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Radiotherapy can also be used to treat non-cancerous (benign) tumours.

Your consultant will recommend a course of treatment depending on the type and size of your tumour and its location.

There are two types of radiotherapy:

External radiotherapy uses x-rays aimed at your body from the outside. You will be asked to lie on a table. A radiographer will set the table height and your position on the table very carefully. The room may have very low light. Once everything is set up correctly the radiographer will leave you. This is to ensure they are not exposed to unnecessary radiation. Don’t worry, there will be a intercom in the area so you can talk to the radiographer. The radiotherapy machine (called a linear accelerator) will direct radiation at the area being treated. The machine will not touch you and the whole procedure will be painless. During your treatment the accelerator may move and reposition to treat you at a different angle. The radiographer will be with you to ensure you are in the right position before treatment continues.

Internal radiotherapy uses implants (brachytherapy), a drink or an injection (radioisotope treatment) to administer the radiotherapy inside your body. During your internal radiotherapy safety measures will be followed to prevent unnecessary radiation exposure to staff and any visitors. At times you may be left alone or feel isolated. Be sure and let staff know if you have any concerns. Internal therapies may require a hospital stay until the radiation diminishes.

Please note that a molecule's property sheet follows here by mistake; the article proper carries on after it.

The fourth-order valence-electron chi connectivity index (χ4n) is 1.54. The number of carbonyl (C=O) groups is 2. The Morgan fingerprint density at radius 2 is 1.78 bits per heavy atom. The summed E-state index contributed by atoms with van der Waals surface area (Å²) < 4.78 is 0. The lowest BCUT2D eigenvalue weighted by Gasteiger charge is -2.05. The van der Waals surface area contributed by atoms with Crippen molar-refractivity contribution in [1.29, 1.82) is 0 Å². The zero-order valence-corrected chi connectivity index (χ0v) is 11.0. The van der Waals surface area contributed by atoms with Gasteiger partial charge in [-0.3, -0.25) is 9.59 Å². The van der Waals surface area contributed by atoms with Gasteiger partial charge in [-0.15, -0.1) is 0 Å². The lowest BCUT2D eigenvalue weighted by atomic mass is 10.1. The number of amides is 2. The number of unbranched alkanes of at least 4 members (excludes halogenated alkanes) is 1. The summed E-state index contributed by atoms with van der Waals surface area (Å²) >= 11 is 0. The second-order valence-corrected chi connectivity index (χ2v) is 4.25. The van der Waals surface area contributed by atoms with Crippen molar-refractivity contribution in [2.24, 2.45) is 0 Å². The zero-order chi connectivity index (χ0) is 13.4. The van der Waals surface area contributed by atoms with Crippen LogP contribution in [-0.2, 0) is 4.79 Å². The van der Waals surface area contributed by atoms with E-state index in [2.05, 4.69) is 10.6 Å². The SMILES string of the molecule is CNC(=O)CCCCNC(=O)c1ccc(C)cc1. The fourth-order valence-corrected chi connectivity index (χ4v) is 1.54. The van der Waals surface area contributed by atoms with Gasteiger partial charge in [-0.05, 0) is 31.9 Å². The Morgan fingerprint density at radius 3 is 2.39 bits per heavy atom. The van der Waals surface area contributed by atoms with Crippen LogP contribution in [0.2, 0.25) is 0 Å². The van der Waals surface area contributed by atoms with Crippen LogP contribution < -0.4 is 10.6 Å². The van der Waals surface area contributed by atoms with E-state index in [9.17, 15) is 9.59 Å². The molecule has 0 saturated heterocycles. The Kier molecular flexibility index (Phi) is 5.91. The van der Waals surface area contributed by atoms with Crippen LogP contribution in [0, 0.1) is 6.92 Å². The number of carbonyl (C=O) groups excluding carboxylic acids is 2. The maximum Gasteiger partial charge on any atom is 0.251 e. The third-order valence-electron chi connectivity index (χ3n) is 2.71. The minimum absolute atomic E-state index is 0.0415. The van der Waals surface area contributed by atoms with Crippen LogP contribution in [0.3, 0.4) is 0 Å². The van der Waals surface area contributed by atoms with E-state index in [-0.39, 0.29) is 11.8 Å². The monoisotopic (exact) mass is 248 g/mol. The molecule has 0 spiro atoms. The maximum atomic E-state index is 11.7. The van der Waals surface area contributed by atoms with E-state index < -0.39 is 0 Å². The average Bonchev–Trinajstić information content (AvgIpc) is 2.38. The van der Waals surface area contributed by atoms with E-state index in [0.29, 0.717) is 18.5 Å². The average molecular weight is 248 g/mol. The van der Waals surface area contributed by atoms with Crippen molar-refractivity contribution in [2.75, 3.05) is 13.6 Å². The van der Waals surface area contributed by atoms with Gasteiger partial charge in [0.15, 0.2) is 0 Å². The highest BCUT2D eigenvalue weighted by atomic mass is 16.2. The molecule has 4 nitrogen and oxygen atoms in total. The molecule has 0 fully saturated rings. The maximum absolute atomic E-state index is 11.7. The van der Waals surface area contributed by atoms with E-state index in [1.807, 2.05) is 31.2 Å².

During your treatment be sure and ask any questions you might have. We know this can be a very stressful time.

What are the side effects of radiotherapy?

Everyone reacts differently to radiotherapy. The treatment damages cancerous cells. In the process normal cells can also be temporarily damaged but they will usually repair themselves over time. Side effect symptoms can last 10 - 15 days following the end of your course of treatment. For some, the symptoms take a few weeks to subside. 

Common side effects are:

  • Tiredness
  • Nausea and vomiting
  • Loss of appetite
  • Sore skin
  • Diarrhoea
  • Hair loss
  • Problems with swallowing
  • Changes in your blood
  • Swelling
  • Stiff joints and muscles
  • Infertility and early menopause
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